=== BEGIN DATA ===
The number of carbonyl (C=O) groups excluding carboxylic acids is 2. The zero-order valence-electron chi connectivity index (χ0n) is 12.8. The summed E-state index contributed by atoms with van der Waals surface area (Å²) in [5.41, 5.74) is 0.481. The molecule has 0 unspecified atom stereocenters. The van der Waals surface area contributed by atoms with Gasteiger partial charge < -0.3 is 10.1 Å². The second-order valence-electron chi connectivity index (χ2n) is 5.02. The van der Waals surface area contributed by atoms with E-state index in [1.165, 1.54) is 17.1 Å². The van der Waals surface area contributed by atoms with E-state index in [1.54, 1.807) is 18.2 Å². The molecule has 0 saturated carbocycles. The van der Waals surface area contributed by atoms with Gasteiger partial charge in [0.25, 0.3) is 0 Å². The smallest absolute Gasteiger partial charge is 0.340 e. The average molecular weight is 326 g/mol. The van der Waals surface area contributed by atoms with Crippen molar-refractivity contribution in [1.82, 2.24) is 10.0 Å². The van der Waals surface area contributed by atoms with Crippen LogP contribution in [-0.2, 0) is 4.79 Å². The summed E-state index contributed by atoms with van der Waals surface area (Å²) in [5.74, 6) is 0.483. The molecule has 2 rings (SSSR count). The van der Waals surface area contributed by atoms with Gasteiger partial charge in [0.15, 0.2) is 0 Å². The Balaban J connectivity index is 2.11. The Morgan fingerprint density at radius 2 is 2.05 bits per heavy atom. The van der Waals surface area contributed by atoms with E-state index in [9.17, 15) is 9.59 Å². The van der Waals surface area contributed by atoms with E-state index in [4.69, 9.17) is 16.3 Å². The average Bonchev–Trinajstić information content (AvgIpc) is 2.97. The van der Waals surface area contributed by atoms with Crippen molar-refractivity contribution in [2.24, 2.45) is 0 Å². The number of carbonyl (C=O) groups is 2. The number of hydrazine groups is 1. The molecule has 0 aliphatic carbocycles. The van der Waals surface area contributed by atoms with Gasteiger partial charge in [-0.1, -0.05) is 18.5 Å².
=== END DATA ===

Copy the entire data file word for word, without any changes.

The number of carbonyl (C=O) groups excluding carboxylic acids is 2. The zero-order valence-electron chi connectivity index (χ0n) is 12.8. The summed E-state index contributed by atoms with van der Waals surface area (Å²) in [5.41, 5.74) is 0.481. The molecule has 0 unspecified atom stereocenters. The van der Waals surface area contributed by atoms with Gasteiger partial charge < -0.3 is 10.1 Å². The second-order valence-electron chi connectivity index (χ2n) is 5.02. The van der Waals surface area contributed by atoms with E-state index in [1.165, 1.54) is 17.1 Å². The van der Waals surface area contributed by atoms with E-state index in [1.54, 1.807) is 18.2 Å². The molecule has 0 saturated carbocycles. The van der Waals surface area contributed by atoms with Gasteiger partial charge in [0.25, 0.3) is 0 Å². The smallest absolute Gasteiger partial charge is 0.340 e. The average molecular weight is 326 g/mol. The van der Waals surface area contributed by atoms with Crippen molar-refractivity contribution in [1.82, 2.24) is 10.0 Å². The van der Waals surface area contributed by atoms with Crippen LogP contribution in [-0.2, 0) is 4.79 Å². The summed E-state index contributed by atoms with van der Waals surface area (Å²) in [5.74, 6) is 0.483. The molecule has 2 rings (SSSR count). The van der Waals surface area contributed by atoms with Gasteiger partial charge in [0.15, 0.2) is 0 Å². The Balaban J connectivity index is 2.11. The Morgan fingerprint density at radius 2 is 2.05 bits per heavy atom. The van der Waals surface area contributed by atoms with E-state index in [9.17, 15) is 9.59 Å². The van der Waals surface area contributed by atoms with E-state index in [4.69, 9.17) is 16.3 Å². The average Bonchev–Trinajstić information content (AvgIpc) is 2.97. The van der Waals surface area contributed by atoms with Crippen molar-refractivity contribution in [2.24, 2.45) is 0 Å². The number of carbonyl (C=O) groups is 2. The number of hydrazine groups is 1. The molecule has 0 aliphatic carbocycles. The van der Waals surface area contributed by atoms with Gasteiger partial charge in [-0.1, -0.05) is 18.5 Å².